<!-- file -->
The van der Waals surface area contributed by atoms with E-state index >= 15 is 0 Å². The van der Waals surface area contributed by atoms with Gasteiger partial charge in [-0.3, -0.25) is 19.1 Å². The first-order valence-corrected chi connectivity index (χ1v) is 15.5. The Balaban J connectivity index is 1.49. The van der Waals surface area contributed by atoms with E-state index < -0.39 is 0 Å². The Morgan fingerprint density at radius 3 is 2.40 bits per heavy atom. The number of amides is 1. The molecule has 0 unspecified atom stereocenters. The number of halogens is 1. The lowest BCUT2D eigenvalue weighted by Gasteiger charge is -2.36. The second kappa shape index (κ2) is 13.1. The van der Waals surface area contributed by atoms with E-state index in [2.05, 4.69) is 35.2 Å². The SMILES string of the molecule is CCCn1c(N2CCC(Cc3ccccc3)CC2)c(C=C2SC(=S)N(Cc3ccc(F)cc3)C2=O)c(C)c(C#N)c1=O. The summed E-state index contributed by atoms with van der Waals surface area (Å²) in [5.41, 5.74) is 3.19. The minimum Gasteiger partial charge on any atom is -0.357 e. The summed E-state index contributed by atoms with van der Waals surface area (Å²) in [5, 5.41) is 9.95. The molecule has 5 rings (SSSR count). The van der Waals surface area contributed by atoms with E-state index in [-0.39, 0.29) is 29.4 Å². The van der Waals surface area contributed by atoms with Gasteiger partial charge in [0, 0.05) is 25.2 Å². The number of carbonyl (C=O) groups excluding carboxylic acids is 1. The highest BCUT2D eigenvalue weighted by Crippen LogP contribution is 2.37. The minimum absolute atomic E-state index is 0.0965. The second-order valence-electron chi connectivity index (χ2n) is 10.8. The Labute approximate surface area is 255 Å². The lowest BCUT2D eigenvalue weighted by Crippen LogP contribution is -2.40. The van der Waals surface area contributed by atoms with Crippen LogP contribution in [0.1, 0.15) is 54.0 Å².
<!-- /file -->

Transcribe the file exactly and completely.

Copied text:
The van der Waals surface area contributed by atoms with E-state index >= 15 is 0 Å². The van der Waals surface area contributed by atoms with Gasteiger partial charge in [-0.3, -0.25) is 19.1 Å². The first-order valence-corrected chi connectivity index (χ1v) is 15.5. The Balaban J connectivity index is 1.49. The van der Waals surface area contributed by atoms with E-state index < -0.39 is 0 Å². The Morgan fingerprint density at radius 3 is 2.40 bits per heavy atom. The number of amides is 1. The molecule has 0 unspecified atom stereocenters. The number of halogens is 1. The lowest BCUT2D eigenvalue weighted by Gasteiger charge is -2.36. The second kappa shape index (κ2) is 13.1. The van der Waals surface area contributed by atoms with E-state index in [2.05, 4.69) is 35.2 Å². The SMILES string of the molecule is CCCn1c(N2CCC(Cc3ccccc3)CC2)c(C=C2SC(=S)N(Cc3ccc(F)cc3)C2=O)c(C)c(C#N)c1=O. The summed E-state index contributed by atoms with van der Waals surface area (Å²) in [5.41, 5.74) is 3.19. The minimum Gasteiger partial charge on any atom is -0.357 e. The summed E-state index contributed by atoms with van der Waals surface area (Å²) in [5, 5.41) is 9.95. The molecule has 5 rings (SSSR count). The van der Waals surface area contributed by atoms with E-state index in [-0.39, 0.29) is 29.4 Å². The van der Waals surface area contributed by atoms with Gasteiger partial charge in [0, 0.05) is 25.2 Å². The number of carbonyl (C=O) groups excluding carboxylic acids is 1. The highest BCUT2D eigenvalue weighted by Crippen LogP contribution is 2.37. The minimum absolute atomic E-state index is 0.0965. The second-order valence-electron chi connectivity index (χ2n) is 10.8. The Labute approximate surface area is 255 Å². The lowest BCUT2D eigenvalue weighted by Crippen LogP contribution is -2.40. The van der Waals surface area contributed by atoms with Crippen LogP contribution in [0.1, 0.15) is 54.0 Å².